Quinnesec, Dickinson County: John L. Bell discovered the Quinnesex Mine in 1871 and successfully developed it; he founded this village which followed from it and which was platted in 1876; Roscoe G. Brown became its first postmaster on Sept. 25, 1877; a station on the Chicago & Northwestern Railroad; then in Menominee County, it was transferred to Dickinson on Oct. 1, 1871; the name is Indian for smokey waters, referring to the mist hanging over the nearby Menominee River (PM; Havinghurst; PO Archives)
--Michigan Place Names, Walter Romig, publisher, Grosse Point Michigan, 1905
Quinnesec, Dickinson County, Michigan. Quinnesec is an Indian word meaning "where the river forms smoke," and was given to this village from the falls in the Quinnesec River at this point. It was named by John L. Buell. The Indian word was pronounced as it is spelled, be-quen-se-nec.
--A history of the origin of the place names connected with the Chicago & North Western and Chicago, St. Paul, Minneapolis & Omaha railways .. Stennett. William H., Chicago, 1908
Quinnesec in the News
--MICHIGAN GAZETTEER AND BUSINESS DIRECTORY: Quinnesec, Ralph, Randville, Richardburg
Quinnesec Biographical Sketches ----History of the upper peninsula of Michigan, 1883, Western Historical Co., Chicago; Western Historical Co.
Quinnesec is the oldest town on the Menominee Range and was laid out by John L. Buell in 1877. Mr. Buel was a strong believer in the future prosperity of the range, and while it was still a wilderness, came here and cleared a portion of the town site and erected the first buildings, among others the Quinnesec House. For some time after the village was inaugurated, Mr. Buell was unable to find any one bold enough to cast their fortunes in it, and for a time it looked as if the new town must die alone. But after the valuable qualities of the iron deposits had been established and the advent of the railroad had been promised, the town grew up at once, and was for a long time one of the most successful business points during its life as the terminus of the line. After the mines of the range began to develop and the line was extended, Quinnesec began to lose some of its resources, and a relax in business life was the natural result. To-day it presents the appearance of a good, solid little business town with limited resources. Though unable to manifest the vigor and life of its pioneer days, it seems to pursue the even tenor of its way, and carry on a thriving trade. In the event of new iron discoveries, which is almost a foregone conclusion, the village will receive new resources and increase in wealth and population. The town is well laid out; has a good public hall, three church buildings Swedish Lutheran, Swedish Methodist and Catholic.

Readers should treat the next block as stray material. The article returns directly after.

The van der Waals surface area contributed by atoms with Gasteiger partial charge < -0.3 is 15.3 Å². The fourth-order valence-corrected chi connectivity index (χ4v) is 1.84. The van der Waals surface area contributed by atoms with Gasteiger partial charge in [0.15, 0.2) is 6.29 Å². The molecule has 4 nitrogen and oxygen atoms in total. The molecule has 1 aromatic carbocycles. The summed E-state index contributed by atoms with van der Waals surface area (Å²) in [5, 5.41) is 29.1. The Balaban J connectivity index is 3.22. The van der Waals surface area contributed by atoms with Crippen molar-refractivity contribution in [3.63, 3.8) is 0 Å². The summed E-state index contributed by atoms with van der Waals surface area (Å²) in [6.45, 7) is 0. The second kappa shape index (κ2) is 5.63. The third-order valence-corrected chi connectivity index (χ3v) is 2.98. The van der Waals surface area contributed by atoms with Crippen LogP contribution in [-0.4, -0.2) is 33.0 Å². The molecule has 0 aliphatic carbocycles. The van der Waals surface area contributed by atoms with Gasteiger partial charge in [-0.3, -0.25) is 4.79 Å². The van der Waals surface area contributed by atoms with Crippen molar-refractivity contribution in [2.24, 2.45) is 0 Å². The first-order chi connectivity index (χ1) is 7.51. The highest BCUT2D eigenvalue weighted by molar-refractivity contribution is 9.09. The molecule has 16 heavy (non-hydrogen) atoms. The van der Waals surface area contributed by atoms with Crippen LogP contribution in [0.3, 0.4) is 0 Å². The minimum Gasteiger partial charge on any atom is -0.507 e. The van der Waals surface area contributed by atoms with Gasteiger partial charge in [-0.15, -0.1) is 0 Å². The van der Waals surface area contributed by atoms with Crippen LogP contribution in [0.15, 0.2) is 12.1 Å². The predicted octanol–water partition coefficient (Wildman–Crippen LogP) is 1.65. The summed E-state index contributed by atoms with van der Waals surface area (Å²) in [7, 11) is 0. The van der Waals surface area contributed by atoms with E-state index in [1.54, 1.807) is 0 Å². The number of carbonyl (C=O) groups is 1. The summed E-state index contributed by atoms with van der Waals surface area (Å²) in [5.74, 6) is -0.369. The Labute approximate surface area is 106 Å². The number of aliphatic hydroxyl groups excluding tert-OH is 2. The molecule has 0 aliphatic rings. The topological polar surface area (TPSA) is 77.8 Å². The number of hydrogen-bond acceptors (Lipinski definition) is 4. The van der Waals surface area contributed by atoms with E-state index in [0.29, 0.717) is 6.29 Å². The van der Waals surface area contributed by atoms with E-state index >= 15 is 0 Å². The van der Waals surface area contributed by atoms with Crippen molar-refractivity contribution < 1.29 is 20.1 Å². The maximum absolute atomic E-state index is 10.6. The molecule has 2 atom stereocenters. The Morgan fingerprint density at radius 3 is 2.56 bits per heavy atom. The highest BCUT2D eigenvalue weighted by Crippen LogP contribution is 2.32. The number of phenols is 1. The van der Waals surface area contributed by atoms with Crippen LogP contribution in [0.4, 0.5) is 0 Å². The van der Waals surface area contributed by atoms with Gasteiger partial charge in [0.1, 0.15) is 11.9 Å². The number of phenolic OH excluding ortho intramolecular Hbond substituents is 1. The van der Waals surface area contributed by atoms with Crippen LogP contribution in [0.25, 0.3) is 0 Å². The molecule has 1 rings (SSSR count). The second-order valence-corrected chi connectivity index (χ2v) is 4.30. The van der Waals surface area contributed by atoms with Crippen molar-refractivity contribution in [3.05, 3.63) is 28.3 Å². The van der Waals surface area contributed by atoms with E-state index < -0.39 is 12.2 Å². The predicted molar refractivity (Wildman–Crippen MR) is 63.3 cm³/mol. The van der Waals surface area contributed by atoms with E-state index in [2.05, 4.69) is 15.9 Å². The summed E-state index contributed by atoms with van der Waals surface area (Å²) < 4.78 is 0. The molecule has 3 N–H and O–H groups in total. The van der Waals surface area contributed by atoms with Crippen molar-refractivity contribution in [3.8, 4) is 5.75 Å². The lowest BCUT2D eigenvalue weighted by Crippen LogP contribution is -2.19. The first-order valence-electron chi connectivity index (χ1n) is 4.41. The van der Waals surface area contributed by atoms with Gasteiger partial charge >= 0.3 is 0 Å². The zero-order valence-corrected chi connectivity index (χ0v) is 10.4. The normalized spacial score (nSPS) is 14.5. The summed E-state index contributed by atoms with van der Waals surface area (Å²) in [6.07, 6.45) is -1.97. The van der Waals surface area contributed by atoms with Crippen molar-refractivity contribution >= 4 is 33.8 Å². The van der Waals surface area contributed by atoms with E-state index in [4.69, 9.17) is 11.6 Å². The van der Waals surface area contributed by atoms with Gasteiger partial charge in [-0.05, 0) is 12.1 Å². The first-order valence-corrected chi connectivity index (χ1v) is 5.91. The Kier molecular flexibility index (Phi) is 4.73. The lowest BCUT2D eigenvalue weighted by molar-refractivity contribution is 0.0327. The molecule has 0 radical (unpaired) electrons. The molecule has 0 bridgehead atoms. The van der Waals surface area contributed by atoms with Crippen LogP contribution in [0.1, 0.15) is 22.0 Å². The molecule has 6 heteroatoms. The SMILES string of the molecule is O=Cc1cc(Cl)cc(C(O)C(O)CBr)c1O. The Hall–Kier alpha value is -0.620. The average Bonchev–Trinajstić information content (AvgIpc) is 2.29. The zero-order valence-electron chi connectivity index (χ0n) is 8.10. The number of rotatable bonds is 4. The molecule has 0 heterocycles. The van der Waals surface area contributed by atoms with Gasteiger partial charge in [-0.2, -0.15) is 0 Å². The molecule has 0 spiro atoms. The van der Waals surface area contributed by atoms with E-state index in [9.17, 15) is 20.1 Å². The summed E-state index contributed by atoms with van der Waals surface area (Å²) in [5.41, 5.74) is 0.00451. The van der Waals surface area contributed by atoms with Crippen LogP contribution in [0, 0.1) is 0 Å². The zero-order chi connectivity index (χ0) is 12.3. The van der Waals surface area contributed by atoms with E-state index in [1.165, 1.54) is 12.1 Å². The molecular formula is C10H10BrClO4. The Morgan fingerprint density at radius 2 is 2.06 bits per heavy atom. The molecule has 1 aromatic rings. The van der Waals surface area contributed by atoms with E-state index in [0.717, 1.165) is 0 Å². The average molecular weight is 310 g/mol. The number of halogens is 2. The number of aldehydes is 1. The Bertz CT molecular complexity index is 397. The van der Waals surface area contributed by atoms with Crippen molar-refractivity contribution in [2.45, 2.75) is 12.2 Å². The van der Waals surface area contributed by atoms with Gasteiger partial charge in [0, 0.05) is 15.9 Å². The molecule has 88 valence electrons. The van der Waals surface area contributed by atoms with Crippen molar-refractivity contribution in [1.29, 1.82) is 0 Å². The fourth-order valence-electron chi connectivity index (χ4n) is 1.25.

--History of the upper peninsula of Michigan: containing a full account of its early settlement, its growth, development, and resources, an extended description of its iron and copper mines: also, accurate sketches of its counties, cities, towns, and villages ... biographical sketches, portraits of prominent men and early settlers, 1883, Western Historical Co., Chicago; Western Historical Co.